• Replace your electrolytes with EmergenC or coconut water/juice (NOT coconut milk). Both are high in electrolytes but low in sugar. Gatorade and other sports drinks are very high in refined sugars, which can upset the stomach and provide empty calories. If drinking these, dilute by half with water. You can also make your own: ¼ teaspoon sea salt with water/juice mix (½ & ½). (EmergenC might also help with seasickness.)
    • Take a high-quality multivitamin plus a B complex. DO NOT buy at Safeway, Trader Joes, Walmart, Long’s, Rite Aid, etc. These are mostly filler and are not worth the money. Nutrition centers, health food stores (such as Whole Foods) and Drs offices (chiropractor, nutritionist, etc) carry high-quality vitamins. The multi will add anything you’re not getting from a normal, fresh diet, and B vitamins drive the metabolism and rebuild muscle.
    • Talk with your doctor if you have any specific dietary or medical issues.

    Foods to Consider:
    • Nut butter & jelly sandwiches (peanut, almond, cashew, whatever) – the body digests the butters better than whole nuts for some reason.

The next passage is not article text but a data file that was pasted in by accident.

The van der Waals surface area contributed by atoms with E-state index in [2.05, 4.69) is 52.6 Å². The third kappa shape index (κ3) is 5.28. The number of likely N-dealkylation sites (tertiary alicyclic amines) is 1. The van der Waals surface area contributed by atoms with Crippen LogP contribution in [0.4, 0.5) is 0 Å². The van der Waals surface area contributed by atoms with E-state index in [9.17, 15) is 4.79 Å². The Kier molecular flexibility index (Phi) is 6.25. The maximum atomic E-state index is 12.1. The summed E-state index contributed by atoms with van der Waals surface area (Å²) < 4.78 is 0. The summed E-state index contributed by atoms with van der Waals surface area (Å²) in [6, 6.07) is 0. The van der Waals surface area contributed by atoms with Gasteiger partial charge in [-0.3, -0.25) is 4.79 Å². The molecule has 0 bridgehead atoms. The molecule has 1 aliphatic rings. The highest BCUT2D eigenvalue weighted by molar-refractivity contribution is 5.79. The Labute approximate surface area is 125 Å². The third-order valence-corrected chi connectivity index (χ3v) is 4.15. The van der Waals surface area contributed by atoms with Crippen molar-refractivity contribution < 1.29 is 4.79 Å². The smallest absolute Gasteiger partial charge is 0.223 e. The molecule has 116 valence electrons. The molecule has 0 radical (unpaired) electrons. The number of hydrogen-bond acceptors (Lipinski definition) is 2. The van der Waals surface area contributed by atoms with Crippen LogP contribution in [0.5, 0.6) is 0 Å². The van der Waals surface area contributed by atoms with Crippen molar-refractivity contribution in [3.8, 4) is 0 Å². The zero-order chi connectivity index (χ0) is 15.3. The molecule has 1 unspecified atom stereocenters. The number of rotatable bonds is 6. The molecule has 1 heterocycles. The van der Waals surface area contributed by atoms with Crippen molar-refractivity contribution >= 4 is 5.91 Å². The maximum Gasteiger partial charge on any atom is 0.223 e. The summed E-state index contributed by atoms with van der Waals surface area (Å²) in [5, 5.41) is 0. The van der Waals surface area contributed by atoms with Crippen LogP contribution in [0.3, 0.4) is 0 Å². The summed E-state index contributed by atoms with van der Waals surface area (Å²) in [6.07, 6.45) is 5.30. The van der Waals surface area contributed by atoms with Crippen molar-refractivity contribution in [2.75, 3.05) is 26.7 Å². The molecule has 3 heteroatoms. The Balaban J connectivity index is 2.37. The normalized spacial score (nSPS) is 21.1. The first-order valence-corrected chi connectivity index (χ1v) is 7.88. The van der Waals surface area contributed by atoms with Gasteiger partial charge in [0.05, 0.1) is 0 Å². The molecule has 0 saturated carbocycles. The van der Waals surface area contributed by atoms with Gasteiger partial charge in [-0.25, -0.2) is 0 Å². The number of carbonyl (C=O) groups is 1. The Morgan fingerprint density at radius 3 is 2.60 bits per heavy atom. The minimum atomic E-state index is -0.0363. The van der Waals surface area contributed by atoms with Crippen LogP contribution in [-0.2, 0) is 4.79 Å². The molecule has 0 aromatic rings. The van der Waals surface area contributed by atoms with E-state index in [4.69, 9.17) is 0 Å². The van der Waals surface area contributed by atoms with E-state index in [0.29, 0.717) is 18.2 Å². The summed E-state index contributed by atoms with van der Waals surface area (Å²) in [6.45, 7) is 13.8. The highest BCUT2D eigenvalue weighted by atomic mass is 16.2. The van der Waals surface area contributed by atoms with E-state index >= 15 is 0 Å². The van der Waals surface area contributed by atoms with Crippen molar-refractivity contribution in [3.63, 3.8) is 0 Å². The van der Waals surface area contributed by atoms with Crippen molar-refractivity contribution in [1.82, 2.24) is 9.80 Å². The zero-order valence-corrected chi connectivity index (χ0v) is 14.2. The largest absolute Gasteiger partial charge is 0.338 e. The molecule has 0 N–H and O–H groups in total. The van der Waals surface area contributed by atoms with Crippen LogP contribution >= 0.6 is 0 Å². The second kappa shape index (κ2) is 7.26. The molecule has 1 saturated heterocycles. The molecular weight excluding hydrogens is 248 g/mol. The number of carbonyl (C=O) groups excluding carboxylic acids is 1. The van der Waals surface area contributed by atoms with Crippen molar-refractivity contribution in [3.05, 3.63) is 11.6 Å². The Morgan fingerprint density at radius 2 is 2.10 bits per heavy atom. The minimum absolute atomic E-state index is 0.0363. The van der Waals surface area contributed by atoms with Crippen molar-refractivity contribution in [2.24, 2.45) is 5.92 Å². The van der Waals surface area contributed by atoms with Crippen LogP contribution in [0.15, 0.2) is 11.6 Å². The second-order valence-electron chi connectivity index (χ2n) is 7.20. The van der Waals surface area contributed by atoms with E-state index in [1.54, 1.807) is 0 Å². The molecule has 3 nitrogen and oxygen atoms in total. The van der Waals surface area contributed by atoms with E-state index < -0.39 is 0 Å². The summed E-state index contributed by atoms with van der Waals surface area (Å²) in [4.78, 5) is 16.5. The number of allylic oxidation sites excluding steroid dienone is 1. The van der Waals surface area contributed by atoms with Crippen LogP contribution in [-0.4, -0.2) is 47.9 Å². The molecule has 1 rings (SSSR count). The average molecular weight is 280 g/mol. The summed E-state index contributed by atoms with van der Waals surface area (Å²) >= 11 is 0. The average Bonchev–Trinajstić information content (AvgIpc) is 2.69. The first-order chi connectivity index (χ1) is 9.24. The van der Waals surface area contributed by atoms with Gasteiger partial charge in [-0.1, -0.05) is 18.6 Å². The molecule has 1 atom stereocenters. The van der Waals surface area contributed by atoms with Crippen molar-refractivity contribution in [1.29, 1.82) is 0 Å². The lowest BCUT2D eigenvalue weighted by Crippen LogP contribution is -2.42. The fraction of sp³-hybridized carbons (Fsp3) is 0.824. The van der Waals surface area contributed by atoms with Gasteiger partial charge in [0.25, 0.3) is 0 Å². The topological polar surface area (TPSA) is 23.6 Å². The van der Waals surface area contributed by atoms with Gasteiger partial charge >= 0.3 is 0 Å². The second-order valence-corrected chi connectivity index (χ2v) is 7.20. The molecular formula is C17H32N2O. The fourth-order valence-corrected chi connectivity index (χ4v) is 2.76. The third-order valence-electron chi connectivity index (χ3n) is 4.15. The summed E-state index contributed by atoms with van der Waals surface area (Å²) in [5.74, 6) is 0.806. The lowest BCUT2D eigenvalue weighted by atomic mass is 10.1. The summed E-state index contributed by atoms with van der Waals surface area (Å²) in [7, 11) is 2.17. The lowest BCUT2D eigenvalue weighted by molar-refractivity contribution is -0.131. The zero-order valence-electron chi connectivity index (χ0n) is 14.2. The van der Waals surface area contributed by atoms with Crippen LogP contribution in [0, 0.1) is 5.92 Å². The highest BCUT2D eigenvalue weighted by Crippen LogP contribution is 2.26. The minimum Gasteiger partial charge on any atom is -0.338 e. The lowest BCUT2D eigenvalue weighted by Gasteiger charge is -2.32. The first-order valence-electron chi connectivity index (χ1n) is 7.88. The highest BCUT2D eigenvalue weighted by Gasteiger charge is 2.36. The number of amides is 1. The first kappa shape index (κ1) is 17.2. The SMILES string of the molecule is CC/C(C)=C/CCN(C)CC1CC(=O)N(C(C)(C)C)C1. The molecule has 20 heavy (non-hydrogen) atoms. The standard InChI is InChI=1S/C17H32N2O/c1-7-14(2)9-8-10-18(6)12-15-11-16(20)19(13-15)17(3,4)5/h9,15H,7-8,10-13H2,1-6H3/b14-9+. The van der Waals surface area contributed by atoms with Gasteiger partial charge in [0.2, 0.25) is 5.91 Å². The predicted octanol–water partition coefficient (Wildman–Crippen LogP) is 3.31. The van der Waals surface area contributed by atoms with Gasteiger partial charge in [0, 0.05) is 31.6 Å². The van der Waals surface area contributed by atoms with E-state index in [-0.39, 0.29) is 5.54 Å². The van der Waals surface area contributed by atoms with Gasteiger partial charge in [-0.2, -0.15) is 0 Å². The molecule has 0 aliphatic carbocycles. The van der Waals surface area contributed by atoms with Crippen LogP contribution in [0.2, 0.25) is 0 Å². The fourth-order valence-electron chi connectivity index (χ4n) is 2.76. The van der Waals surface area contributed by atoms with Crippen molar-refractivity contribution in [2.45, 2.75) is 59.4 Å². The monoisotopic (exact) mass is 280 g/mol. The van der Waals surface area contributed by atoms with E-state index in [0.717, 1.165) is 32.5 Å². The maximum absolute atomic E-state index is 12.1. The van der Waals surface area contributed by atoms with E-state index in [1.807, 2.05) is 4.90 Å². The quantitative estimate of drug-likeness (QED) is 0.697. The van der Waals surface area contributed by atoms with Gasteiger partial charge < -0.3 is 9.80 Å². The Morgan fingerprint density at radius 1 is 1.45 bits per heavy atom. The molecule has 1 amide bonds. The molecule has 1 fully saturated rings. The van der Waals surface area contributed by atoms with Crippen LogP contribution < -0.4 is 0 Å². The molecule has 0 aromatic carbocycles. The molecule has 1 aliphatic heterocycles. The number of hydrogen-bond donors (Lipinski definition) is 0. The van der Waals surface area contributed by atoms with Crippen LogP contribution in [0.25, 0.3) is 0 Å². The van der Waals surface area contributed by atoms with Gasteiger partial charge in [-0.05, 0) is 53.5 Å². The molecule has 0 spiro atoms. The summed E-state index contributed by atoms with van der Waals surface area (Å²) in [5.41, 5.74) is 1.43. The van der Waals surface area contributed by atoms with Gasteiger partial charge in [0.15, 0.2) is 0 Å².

• Canned or packaged fish or chicken. Good source of protein.
    • Protein powders. Make shakes, or make an ‘icing’ with honey and add to granola
    • Jerky – good protein, though low on fat. Fat is NOT a bad thing during such a trip.
    • Fig Newtons – especially health food brand, have good fruit and fiber.
    • Rice and beans — a staple
    • Honey or Agave nectar for carbs – excellent sweeteners, easily metabolized
    • Engery gels, drinks or bars – these are mostly sugar and often caffeine, so use sparingly, if at all
    • Quinoa is a grain that provides a complete protein. Excellent substitute for rice and tastes great.
    • Trader Joe’s — Go early or very late on a weekday and just browse. Indian food in boil-bags, sauces for rice, etc, lots of granola, dried fruits, nuts. You’ll want lots of snack foods.
    • Hard cheeses, such as romano, parmesan & asiago; salami & jerky; instant soups; cabbage; oranges. All keep well.
    • Vacuum seal food and papers with a FoodSaver - $30 on eBay
    • Never take untested foods aboard — you might hate it.
    • Applesauce & baby food — small containers are easy to grab at night
    • Mt. House meals, or similar — available online or at REI
    • Make up one- or two-meal packets of food — soups, rice mixes, etc, that have all the ingredients included and instructions on pkg. Tons of mix recipes are available online. Find soup mixes to use as bases at Rainbow Foods in SF. I vacuum sealed them.